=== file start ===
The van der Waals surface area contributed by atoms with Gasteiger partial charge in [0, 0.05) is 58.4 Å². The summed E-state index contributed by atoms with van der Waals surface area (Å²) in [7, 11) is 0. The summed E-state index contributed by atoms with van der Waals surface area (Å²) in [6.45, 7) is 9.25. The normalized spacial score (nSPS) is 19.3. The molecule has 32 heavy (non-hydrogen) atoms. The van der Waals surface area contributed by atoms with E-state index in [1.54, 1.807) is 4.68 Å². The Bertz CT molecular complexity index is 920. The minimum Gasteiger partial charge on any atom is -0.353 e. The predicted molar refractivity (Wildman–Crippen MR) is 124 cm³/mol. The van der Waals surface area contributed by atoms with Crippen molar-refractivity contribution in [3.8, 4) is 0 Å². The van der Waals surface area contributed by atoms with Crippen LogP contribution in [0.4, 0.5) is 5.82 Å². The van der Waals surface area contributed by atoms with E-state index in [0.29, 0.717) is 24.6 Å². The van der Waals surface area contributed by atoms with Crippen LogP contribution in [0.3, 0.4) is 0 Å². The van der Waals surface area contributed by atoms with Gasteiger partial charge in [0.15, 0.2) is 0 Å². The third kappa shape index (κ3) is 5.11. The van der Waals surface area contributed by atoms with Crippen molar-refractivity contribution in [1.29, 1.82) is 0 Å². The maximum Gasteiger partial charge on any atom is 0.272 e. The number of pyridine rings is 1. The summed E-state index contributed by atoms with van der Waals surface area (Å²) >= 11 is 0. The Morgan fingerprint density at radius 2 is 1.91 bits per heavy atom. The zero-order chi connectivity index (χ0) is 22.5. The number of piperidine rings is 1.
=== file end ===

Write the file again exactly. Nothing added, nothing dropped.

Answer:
The van der Waals surface area contributed by atoms with Gasteiger partial charge in [0, 0.05) is 58.4 Å². The summed E-state index contributed by atoms with van der Waals surface area (Å²) in [7, 11) is 0. The summed E-state index contributed by atoms with van der Waals surface area (Å²) in [6.45, 7) is 9.25. The normalized spacial score (nSPS) is 19.3. The molecule has 32 heavy (non-hydrogen) atoms. The van der Waals surface area contributed by atoms with E-state index in [1.54, 1.807) is 4.68 Å². The Bertz CT molecular complexity index is 920. The minimum Gasteiger partial charge on any atom is -0.353 e. The predicted molar refractivity (Wildman–Crippen MR) is 124 cm³/mol. The van der Waals surface area contributed by atoms with Crippen molar-refractivity contribution in [3.8, 4) is 0 Å². The van der Waals surface area contributed by atoms with Crippen LogP contribution in [0.4, 0.5) is 5.82 Å². The van der Waals surface area contributed by atoms with E-state index in [0.29, 0.717) is 24.6 Å². The van der Waals surface area contributed by atoms with Crippen LogP contribution in [0.3, 0.4) is 0 Å². The van der Waals surface area contributed by atoms with Gasteiger partial charge in [0.15, 0.2) is 0 Å². The third kappa shape index (κ3) is 5.11. The van der Waals surface area contributed by atoms with Crippen molar-refractivity contribution in [1.29, 1.82) is 0 Å². The maximum Gasteiger partial charge on any atom is 0.272 e. The number of pyridine rings is 1. The summed E-state index contributed by atoms with van der Waals surface area (Å²) >= 11 is 0. The Morgan fingerprint density at radius 2 is 1.91 bits per heavy atom. The zero-order chi connectivity index (χ0) is 22.5. The number of piperidine rings is 1.